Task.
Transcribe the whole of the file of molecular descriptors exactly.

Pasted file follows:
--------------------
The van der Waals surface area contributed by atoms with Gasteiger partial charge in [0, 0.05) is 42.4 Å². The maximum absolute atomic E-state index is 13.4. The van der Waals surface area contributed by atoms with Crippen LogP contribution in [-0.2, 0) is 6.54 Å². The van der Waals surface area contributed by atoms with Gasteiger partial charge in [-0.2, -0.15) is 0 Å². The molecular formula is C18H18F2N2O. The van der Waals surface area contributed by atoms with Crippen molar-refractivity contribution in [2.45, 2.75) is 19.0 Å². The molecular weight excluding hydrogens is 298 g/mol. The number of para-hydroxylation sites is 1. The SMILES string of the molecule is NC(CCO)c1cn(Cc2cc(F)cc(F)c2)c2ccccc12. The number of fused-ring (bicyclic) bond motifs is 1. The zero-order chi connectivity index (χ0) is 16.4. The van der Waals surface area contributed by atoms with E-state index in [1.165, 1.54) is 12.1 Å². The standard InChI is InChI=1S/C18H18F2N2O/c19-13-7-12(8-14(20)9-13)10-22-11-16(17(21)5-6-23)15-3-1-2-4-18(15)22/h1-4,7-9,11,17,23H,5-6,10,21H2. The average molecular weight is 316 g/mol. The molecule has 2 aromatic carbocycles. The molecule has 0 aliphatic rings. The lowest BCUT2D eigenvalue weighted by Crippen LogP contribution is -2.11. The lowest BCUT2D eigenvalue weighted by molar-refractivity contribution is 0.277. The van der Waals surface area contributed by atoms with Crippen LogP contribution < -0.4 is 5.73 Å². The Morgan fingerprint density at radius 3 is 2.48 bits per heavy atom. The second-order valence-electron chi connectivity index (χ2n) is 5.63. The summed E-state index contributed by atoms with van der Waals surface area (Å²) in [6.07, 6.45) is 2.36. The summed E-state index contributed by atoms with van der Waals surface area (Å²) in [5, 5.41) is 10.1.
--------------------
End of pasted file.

The van der Waals surface area contributed by atoms with Gasteiger partial charge in [0, 0.05) is 42.4 Å². The maximum absolute atomic E-state index is 13.4. The van der Waals surface area contributed by atoms with Crippen LogP contribution in [-0.2, 0) is 6.54 Å². The van der Waals surface area contributed by atoms with Gasteiger partial charge in [-0.2, -0.15) is 0 Å². The molecular formula is C18H18F2N2O. The van der Waals surface area contributed by atoms with Crippen molar-refractivity contribution in [2.45, 2.75) is 19.0 Å². The molecular weight excluding hydrogens is 298 g/mol. The number of para-hydroxylation sites is 1. The SMILES string of the molecule is NC(CCO)c1cn(Cc2cc(F)cc(F)c2)c2ccccc12. The number of fused-ring (bicyclic) bond motifs is 1. The zero-order chi connectivity index (χ0) is 16.4. The van der Waals surface area contributed by atoms with E-state index in [1.165, 1.54) is 12.1 Å². The standard InChI is InChI=1S/C18H18F2N2O/c19-13-7-12(8-14(20)9-13)10-22-11-16(17(21)5-6-23)15-3-1-2-4-18(15)22/h1-4,7-9,11,17,23H,5-6,10,21H2. The average molecular weight is 316 g/mol. The molecule has 2 aromatic carbocycles. The molecule has 0 aliphatic rings. The lowest BCUT2D eigenvalue weighted by Crippen LogP contribution is -2.11. The lowest BCUT2D eigenvalue weighted by molar-refractivity contribution is 0.277. The van der Waals surface area contributed by atoms with Crippen LogP contribution < -0.4 is 5.73 Å². The Morgan fingerprint density at radius 3 is 2.48 bits per heavy atom. The second-order valence-electron chi connectivity index (χ2n) is 5.63. The summed E-state index contributed by atoms with van der Waals surface area (Å²) in [6.07, 6.45) is 2.36. The summed E-state index contributed by atoms with van der Waals surface area (Å²) in [5, 5.41) is 10.1.